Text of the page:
Speaker: Melissa Dell, Assistant Professor of Economics, Harvard University
This study examines the long-run impacts of irrigation on agricultural productivity and economic development in Mexico, using data compiled from newly digitized agricultural, industrial, and population censuses from throughout the 20th century. Irrigation leads to increases in both agricultural and industrial output and productivity in the long run.
Melissa Dell is an assistant professor in the economics department at Harvard University and a faculty research fellow at the National Bureau of Economic Research. Her research examines economic development, state capacity, and conflict in a variety of contexts in Southeast Asia and Latin America. Her work has analyzed how air strikes and hearts and minds initiatives impacted insurgency during the Vietnam War and how crackdowns on the drug trade affected drug violence and drug trafficking routes in Mexico. Other studies examine how climate change is affecting low income countries and how historical conflicts condition economics and politics in the long-run. In 2014, Melissa was named by the IMF as the youngest of 25 economists under the age of 45 shaping thought about the global economy. She has published articles in the American Economic Review, Econometrica, the Quarterly Journal of Economics, and elsewhere. She received an AB degree in economics from Harvard University, a master’s degree in economics from Oxford University – where she studied as a Rhodes Scholar – and a PhD in economics from the Massachusetts Institute of Technology.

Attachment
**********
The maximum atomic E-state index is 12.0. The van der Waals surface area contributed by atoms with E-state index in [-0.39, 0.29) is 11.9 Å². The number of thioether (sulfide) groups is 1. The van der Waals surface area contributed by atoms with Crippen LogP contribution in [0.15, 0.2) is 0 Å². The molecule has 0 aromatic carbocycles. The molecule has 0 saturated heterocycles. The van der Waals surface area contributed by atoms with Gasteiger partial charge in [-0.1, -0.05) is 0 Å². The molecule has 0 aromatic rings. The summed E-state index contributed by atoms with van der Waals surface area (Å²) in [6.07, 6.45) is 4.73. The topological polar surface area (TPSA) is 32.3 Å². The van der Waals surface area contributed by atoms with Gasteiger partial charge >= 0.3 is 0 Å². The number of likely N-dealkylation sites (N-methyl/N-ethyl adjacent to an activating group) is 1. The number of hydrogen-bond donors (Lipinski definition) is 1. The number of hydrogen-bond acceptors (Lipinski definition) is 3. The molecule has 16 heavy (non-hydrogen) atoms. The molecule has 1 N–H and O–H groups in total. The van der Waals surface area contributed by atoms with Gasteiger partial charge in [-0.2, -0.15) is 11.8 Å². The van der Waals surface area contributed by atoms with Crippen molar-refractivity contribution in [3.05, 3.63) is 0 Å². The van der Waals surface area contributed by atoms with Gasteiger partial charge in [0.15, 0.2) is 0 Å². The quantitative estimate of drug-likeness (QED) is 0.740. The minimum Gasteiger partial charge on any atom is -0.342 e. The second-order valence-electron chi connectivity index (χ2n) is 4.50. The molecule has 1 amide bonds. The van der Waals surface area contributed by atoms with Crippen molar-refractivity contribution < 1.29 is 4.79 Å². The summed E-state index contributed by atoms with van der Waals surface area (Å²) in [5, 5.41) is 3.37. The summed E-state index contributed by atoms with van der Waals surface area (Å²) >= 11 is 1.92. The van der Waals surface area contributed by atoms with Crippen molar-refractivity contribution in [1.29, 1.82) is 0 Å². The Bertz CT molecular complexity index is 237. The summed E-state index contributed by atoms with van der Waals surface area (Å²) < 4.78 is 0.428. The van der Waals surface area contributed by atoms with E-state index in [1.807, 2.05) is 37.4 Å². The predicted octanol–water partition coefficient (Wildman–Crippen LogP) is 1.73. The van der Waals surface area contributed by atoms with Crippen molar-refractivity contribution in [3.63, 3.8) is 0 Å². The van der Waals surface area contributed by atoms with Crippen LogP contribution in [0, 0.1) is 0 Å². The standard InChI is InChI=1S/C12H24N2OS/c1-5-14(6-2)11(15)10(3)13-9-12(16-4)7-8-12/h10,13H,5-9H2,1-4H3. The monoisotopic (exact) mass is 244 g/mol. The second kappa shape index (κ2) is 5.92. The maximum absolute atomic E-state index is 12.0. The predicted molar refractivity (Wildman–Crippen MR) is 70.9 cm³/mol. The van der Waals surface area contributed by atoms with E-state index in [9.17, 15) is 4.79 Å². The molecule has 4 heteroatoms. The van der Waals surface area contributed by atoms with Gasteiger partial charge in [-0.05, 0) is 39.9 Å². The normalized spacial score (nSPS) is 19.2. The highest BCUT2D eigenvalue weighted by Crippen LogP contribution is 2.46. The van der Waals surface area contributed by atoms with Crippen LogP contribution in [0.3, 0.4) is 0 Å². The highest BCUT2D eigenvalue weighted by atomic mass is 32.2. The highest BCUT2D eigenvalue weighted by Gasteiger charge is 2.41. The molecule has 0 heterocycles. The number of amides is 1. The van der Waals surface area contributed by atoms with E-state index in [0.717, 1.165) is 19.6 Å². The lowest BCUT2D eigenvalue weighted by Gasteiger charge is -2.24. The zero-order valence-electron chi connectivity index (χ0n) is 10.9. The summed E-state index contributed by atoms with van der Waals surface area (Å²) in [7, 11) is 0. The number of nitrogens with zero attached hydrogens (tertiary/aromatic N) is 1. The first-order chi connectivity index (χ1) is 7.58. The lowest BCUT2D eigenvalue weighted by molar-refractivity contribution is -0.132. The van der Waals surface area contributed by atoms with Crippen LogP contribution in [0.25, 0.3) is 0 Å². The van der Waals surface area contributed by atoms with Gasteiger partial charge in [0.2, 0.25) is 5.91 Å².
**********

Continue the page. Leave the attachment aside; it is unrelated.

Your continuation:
Moderator: Steven Levitsky, Professor of Government, Harvard University